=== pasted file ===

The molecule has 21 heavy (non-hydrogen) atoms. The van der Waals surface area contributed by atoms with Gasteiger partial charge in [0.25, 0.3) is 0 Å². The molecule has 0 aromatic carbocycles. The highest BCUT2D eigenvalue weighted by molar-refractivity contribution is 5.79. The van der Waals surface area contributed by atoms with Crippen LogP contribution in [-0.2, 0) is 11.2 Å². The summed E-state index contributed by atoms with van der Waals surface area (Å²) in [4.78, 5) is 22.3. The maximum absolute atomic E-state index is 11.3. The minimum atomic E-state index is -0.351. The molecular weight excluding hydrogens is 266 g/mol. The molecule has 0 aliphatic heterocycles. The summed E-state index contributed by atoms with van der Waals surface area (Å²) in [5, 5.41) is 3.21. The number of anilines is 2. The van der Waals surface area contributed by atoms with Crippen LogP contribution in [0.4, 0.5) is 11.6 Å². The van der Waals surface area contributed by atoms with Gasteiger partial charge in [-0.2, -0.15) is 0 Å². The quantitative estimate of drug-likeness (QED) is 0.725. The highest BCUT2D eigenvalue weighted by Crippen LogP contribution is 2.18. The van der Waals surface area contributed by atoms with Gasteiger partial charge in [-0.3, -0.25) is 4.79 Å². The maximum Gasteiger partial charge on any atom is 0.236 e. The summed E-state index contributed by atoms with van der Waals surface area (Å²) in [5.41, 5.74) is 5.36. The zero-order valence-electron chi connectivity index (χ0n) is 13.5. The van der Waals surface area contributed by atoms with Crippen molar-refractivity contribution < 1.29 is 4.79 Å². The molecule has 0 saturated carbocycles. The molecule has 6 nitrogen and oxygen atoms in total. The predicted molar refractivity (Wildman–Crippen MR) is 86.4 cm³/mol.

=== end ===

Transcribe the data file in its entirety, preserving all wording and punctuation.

The molecule has 21 heavy (non-hydrogen) atoms. The van der Waals surface area contributed by atoms with Gasteiger partial charge in [0.25, 0.3) is 0 Å². The molecule has 0 aromatic carbocycles. The highest BCUT2D eigenvalue weighted by molar-refractivity contribution is 5.79. The van der Waals surface area contributed by atoms with Crippen LogP contribution in [-0.2, 0) is 11.2 Å². The summed E-state index contributed by atoms with van der Waals surface area (Å²) in [4.78, 5) is 22.3. The maximum absolute atomic E-state index is 11.3. The minimum atomic E-state index is -0.351. The molecular weight excluding hydrogens is 266 g/mol. The molecule has 0 aliphatic heterocycles. The summed E-state index contributed by atoms with van der Waals surface area (Å²) in [5, 5.41) is 3.21. The number of anilines is 2. The van der Waals surface area contributed by atoms with Crippen LogP contribution in [0.4, 0.5) is 11.6 Å². The van der Waals surface area contributed by atoms with Gasteiger partial charge in [-0.2, -0.15) is 0 Å². The quantitative estimate of drug-likeness (QED) is 0.725. The highest BCUT2D eigenvalue weighted by Crippen LogP contribution is 2.18. The van der Waals surface area contributed by atoms with Gasteiger partial charge in [-0.3, -0.25) is 4.79 Å². The maximum Gasteiger partial charge on any atom is 0.236 e. The summed E-state index contributed by atoms with van der Waals surface area (Å²) in [5.41, 5.74) is 5.36. The zero-order valence-electron chi connectivity index (χ0n) is 13.5. The van der Waals surface area contributed by atoms with Crippen molar-refractivity contribution < 1.29 is 4.79 Å². The molecule has 0 saturated carbocycles. The molecule has 6 nitrogen and oxygen atoms in total. The predicted molar refractivity (Wildman–Crippen MR) is 86.4 cm³/mol.